Mr Adamu in his preliminary objection, is arguing that the court lacked jurisdiction to hear the fundamental rights enforcement suit.
Mr Sanusi was deposed following a resolution of the Kano State Executive Council on March 9, on allegations of insubordination.
Following his sack, he was taken to Awe in Nasarawa State and detained in an apartment in the town until March 13 when he obtained an interim order of the court for his release from house arrest.
The deposed emir in the substantive suit marked FHC/ABJ/CS/357/2020 through his lead lawyer, Lateef Fagbemi, contested that his banishment and subsequent house arrest violated his right to freedom of movement, among others.
Many Nigerian lawyers condemned the dethronement and banishment of the emir to Nasarawa, saying he was not granted fair hearing before the dethronement and as such banishment violates his freedom of movement.
But the IGP, who is the first respondent, is challenging the jurisdiction of the court to hear the suit, contending that the rights violation complained of by Mr Sanusi followed his dethronement which took place in Kano.
Mr Adamu argued that Kano ought to be the appropriate venue for Mr Sanusi to file the suit and not Abuja.
He stated that, “the alleged infringement of the fundamental right of the applicant in this suit (Sanusi) is only ancillary to the dethronement of the applicant as the Emir of Kano, which is a matter within the jurisdiction of the High Court of a state.
“It is crystal clear from all the processes filed by the applicant that the facts that gave rise to this case arose from Kano State, where the applicant was dethroned as the Emir and flown to Abuja enroute Nasarawa State.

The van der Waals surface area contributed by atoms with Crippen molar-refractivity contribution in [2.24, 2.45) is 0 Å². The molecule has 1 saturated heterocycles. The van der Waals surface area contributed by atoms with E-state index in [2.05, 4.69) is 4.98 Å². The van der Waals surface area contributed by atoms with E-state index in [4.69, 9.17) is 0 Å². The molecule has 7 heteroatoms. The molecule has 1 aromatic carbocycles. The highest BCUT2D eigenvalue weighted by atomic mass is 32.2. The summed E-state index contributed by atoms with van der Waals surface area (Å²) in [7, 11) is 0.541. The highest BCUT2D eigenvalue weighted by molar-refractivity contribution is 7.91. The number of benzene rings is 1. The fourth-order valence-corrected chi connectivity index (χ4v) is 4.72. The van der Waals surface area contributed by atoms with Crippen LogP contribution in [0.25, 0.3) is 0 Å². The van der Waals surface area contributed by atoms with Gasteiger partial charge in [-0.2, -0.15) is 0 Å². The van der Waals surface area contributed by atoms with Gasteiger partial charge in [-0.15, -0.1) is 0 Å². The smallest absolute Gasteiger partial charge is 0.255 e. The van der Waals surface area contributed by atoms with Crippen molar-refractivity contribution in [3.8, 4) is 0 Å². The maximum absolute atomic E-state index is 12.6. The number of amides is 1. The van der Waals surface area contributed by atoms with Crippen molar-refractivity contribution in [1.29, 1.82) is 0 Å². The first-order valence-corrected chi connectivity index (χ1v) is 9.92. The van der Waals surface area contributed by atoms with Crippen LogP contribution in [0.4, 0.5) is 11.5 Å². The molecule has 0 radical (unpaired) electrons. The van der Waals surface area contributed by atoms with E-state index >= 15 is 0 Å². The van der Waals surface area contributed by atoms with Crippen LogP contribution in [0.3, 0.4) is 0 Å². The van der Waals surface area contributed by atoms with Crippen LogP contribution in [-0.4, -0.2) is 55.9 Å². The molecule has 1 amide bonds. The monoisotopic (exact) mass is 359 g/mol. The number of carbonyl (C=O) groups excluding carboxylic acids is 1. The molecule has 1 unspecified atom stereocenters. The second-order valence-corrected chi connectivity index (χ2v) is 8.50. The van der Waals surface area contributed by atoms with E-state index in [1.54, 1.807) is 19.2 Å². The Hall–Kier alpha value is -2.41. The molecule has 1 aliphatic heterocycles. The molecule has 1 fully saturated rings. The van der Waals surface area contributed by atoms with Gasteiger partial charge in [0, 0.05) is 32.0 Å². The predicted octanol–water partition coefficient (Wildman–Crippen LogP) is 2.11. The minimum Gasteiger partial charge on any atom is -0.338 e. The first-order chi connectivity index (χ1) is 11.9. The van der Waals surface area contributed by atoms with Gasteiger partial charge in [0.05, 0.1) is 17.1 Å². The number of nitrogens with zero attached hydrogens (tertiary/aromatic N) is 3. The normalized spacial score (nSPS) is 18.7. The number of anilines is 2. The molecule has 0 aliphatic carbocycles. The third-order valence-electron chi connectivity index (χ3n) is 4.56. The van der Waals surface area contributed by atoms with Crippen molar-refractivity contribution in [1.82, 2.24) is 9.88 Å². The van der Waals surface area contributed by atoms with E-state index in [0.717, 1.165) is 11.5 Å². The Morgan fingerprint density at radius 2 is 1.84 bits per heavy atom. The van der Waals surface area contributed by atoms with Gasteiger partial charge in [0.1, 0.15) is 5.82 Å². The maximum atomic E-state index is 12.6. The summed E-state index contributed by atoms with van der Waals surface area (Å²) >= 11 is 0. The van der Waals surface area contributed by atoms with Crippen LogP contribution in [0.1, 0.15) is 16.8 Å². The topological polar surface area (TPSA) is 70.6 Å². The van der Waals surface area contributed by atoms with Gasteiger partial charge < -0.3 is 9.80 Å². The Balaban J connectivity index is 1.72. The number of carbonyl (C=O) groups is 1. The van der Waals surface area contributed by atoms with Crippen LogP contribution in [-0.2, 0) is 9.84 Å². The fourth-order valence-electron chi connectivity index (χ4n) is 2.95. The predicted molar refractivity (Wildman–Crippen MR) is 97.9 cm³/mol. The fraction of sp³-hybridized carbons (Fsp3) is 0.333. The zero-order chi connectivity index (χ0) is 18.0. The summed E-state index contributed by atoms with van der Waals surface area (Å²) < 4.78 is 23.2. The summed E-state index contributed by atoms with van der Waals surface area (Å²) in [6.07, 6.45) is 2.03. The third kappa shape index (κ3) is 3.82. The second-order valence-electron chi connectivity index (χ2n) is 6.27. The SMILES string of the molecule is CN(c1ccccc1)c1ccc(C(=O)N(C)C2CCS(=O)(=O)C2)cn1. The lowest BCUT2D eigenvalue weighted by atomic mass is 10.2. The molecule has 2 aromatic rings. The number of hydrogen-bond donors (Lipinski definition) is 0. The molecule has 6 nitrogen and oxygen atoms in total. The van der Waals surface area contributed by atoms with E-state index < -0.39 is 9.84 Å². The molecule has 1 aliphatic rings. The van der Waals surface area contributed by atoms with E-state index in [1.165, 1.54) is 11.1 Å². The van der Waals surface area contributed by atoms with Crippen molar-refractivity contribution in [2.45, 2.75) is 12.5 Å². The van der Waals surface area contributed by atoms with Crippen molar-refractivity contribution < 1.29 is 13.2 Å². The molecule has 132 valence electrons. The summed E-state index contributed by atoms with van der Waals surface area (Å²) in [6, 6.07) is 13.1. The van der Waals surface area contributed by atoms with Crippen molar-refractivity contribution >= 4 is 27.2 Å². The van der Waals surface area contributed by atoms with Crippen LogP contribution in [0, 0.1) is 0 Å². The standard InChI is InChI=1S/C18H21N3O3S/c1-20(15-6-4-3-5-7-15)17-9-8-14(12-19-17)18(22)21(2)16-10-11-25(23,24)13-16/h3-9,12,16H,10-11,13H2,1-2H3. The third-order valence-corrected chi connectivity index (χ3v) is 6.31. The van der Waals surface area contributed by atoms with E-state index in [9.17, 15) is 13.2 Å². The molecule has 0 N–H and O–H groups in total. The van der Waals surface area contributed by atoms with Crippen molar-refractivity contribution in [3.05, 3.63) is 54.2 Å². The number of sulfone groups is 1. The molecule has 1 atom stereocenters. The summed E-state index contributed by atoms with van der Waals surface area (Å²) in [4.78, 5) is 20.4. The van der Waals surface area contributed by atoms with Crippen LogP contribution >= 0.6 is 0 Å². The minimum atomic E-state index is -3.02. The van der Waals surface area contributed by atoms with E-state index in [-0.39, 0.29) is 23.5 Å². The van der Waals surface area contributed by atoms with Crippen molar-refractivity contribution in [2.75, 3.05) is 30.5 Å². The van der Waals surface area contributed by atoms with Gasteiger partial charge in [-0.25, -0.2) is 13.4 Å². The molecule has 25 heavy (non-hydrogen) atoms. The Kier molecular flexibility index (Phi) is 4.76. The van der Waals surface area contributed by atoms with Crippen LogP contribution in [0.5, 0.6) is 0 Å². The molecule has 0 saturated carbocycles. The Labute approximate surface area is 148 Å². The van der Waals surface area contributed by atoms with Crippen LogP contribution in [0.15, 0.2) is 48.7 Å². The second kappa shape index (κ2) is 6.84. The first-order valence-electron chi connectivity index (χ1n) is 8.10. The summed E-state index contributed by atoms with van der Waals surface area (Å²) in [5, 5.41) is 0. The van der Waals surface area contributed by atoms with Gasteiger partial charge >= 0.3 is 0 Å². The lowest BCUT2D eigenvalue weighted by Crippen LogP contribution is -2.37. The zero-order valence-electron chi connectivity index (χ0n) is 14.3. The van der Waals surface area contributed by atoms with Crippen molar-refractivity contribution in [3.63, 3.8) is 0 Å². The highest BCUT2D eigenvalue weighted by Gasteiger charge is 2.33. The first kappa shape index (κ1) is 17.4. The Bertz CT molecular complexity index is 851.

“It is our submission that coming into Abuja was only as a mere passage to their actual destination, which is Nasarawa State, and as such, Abuja cannot, by any stretch of reasoning, be said to be the place where the infringement occurred.”
Mr Adamu added that the dethronement “which led to his banishment was a chieftaincy matter that only state High Court and not the Federal High Court had jurisdiction to hear”.
But in a counter-affidavit, the deposed emir faulted the IGP’s contention insisting that his suit was not about his dethronement “but his family’s forceful ejection from the palace and banishment from Kano and subsequent confinement.”
Mr Sanusi argued that the infringement of his fundamental rights was not limited to Kano “but was a continuous process that spanned three territories – Kano, Abuja and Nasarawa”.
“The nucleus or gravamen of the applicant’s complaint is centrally on the violations of the applicant’s fundamental rights and there is no or any other complaints therein.
“The claim of the applicant, as presently constituted, does not have any colouration of a chieftaincy matter as alleged by the first respondent. The applicant is not challenging his deposition in this case,” the former Central Bank of Nigeria governor argued.
The judge, Anwuli Chikere, has fixed October 20 for hearing.